Los Angeles County proposed a budget Monday that would funnel more money into services for its most vulnerable residents, including the homeless.
The budget would devote more than $600 million toward services such as helping to reduce and prevent homelessness, hiring new social workers, improving foster care and other social services.
The total budget for the fiscal year 2017-2018, which starts July 1, is $30.2 billion, an increase of $137 million over the prior year, the Los Angeles Times reported.
County Chief Executive Sachi Hamai said there were new revenue sources available to L.A. this year, such as Measure H. The measure — approved in March — calls for a quarter-cent sales tax to fund homeless services countywide. It will provide roughly $355 million annually to combat homelessness, according to the LA Times.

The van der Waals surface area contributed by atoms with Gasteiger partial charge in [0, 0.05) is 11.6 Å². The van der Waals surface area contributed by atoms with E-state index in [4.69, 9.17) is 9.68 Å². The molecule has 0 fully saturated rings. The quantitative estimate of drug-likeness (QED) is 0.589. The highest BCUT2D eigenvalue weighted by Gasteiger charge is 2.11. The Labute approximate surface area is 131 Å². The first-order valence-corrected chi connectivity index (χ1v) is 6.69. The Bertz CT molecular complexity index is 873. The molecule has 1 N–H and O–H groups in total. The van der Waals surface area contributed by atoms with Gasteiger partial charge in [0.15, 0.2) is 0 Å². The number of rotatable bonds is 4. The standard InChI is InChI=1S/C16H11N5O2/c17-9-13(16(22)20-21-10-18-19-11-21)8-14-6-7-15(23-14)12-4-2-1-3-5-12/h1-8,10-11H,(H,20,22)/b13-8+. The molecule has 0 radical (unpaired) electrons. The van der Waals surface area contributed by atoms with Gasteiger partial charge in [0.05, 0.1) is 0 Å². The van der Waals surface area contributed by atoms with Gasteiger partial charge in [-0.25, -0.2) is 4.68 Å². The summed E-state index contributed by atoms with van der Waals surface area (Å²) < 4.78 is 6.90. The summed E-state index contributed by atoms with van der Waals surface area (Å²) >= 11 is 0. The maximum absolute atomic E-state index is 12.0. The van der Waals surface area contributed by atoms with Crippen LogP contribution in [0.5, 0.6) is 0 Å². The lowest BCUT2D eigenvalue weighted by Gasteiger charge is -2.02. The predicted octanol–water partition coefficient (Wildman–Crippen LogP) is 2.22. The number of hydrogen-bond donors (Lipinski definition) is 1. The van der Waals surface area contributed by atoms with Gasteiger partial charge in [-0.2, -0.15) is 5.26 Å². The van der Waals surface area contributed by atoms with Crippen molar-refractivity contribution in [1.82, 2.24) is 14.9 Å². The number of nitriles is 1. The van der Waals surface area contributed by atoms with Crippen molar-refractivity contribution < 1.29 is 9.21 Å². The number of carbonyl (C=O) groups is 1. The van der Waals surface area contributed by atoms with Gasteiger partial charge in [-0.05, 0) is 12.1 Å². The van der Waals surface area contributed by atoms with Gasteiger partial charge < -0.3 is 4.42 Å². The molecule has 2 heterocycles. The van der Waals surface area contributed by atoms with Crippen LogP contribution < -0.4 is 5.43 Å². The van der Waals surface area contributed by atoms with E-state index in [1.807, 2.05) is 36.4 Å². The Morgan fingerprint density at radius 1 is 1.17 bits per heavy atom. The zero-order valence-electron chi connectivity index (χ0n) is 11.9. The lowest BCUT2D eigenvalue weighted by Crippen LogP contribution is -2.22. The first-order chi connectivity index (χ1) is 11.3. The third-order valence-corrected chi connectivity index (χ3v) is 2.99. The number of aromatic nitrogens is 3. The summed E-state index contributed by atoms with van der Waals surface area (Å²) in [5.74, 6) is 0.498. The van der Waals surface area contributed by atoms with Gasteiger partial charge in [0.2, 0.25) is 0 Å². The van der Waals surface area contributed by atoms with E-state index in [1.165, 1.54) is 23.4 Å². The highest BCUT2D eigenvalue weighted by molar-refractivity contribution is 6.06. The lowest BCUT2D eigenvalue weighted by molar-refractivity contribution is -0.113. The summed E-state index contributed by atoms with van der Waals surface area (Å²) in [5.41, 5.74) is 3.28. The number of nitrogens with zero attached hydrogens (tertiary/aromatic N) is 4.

However, the budget does not consider any proposed cuts at the state and federal levels, some of which could affect the county. President Donald’ Trump’s “America First” budget blueprint would reduce funding for the Department of Health and Human Services and Department of Housing and Urban Development, major sources of the county’s discretionary funding. It would also eliminate funding for several programs through which the county receives money, including the Community Development Block Grant and HOME Investment Partnerships Program, which helps provide affordable housing to low-income Americans. [LAT] — Subrina Hudson